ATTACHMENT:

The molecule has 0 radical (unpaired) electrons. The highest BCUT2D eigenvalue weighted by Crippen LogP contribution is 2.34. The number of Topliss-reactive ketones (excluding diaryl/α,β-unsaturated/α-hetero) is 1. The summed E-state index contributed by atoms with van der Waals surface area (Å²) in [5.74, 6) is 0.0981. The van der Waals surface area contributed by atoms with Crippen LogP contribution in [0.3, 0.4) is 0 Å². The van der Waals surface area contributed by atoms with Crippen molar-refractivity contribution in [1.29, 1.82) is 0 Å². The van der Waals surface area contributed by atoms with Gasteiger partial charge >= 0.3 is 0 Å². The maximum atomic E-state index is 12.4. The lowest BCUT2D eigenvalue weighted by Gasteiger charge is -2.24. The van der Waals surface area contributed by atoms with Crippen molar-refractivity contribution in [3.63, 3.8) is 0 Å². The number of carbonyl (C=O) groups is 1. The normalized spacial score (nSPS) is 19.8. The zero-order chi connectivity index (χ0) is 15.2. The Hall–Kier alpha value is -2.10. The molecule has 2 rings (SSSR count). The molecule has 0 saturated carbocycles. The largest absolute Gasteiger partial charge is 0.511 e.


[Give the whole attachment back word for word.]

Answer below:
The molecule has 0 radical (unpaired) electrons. The highest BCUT2D eigenvalue weighted by Crippen LogP contribution is 2.34. The number of Topliss-reactive ketones (excluding diaryl/α,β-unsaturated/α-hetero) is 1. The summed E-state index contributed by atoms with van der Waals surface area (Å²) in [5.74, 6) is 0.0981. The van der Waals surface area contributed by atoms with Crippen LogP contribution in [0.3, 0.4) is 0 Å². The van der Waals surface area contributed by atoms with Crippen molar-refractivity contribution in [1.29, 1.82) is 0 Å². The van der Waals surface area contributed by atoms with Gasteiger partial charge >= 0.3 is 0 Å². The maximum atomic E-state index is 12.4. The lowest BCUT2D eigenvalue weighted by Gasteiger charge is -2.24. The van der Waals surface area contributed by atoms with Crippen molar-refractivity contribution in [3.63, 3.8) is 0 Å². The number of carbonyl (C=O) groups is 1. The normalized spacial score (nSPS) is 19.8. The zero-order chi connectivity index (χ0) is 15.2. The Hall–Kier alpha value is -2.10. The molecule has 2 rings (SSSR count). The molecule has 0 saturated carbocycles. The largest absolute Gasteiger partial charge is 0.511 e.